>>> am wrong but I think I will also FIt new IDF model based on new dataset. At
>>> that time as well I will follow same training-validation split (or
>>> corss-validation) to evaluate model performance on new data before
>>> releasing it to make prediction. So afik , every time you  need to re-train
>>> model you will need to corss validate using some data split strategy.
>>>
>>> I think spark ML document should start explaining mathematical model or
>>> simple algorithm what Fit and Transform means for particular algorithm
>>> (IDF, NaiveBayes)
>>>
>>> Thanks
>>>
>>> On Tue, Nov 1, 2016 at 5:45 AM, ayan guha <guha.ayan@gmail.com> wrote:
>>>
>>>> I have come across similar situation recently and decided to run
>>>> Training  workflow less frequently than scoring workflow.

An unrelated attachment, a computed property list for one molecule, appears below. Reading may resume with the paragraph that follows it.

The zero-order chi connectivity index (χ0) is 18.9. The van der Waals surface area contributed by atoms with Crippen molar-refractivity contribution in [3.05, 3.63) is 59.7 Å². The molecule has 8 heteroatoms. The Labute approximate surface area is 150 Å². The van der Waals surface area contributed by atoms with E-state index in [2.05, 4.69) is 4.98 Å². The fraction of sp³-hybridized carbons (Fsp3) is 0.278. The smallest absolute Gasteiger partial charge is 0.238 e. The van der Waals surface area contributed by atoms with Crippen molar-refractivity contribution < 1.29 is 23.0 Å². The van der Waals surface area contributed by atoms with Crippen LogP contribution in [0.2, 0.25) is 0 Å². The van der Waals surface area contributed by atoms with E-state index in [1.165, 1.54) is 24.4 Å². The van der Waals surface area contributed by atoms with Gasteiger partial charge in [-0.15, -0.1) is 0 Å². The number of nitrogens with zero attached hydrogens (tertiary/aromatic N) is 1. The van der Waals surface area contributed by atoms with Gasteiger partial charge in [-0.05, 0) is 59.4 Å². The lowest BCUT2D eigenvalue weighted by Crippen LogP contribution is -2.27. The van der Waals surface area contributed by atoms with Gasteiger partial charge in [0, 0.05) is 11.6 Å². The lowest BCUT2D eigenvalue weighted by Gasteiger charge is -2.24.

>>>>
>>>> In your use case I would imagine you will run IDF fit workflow once in
>>>> say a week. It will produce a model object which will be saved. In scoring
>>>> workflow, you will typically see new unseen dataset and the model generated
>>>> in training flow will be used to score or label this new dataset.
>>>>
>>>> Note, train and test datasets are used during development phase when
>>>> you are trying to find out which model to use and
>>>> efficientcy/performance/accuracy etc. It will never be part of
>>>> workflow. In a little elaborate setting you may want to automate model
>>>> evaluations, but that's a different story.
>>>>
>>>> Not sure if I could explain properly, please feel free to comment.
>>>> On 1 Nov 2016 22:54, "Nirav Patel" <npatel@xactlycorp.com> wrote:
>>>>
>>>>> Yes, I do apply NaiveBayes after IDF .
>>>>>
>>>>> " you can re-train (fit) on all your data before applying it to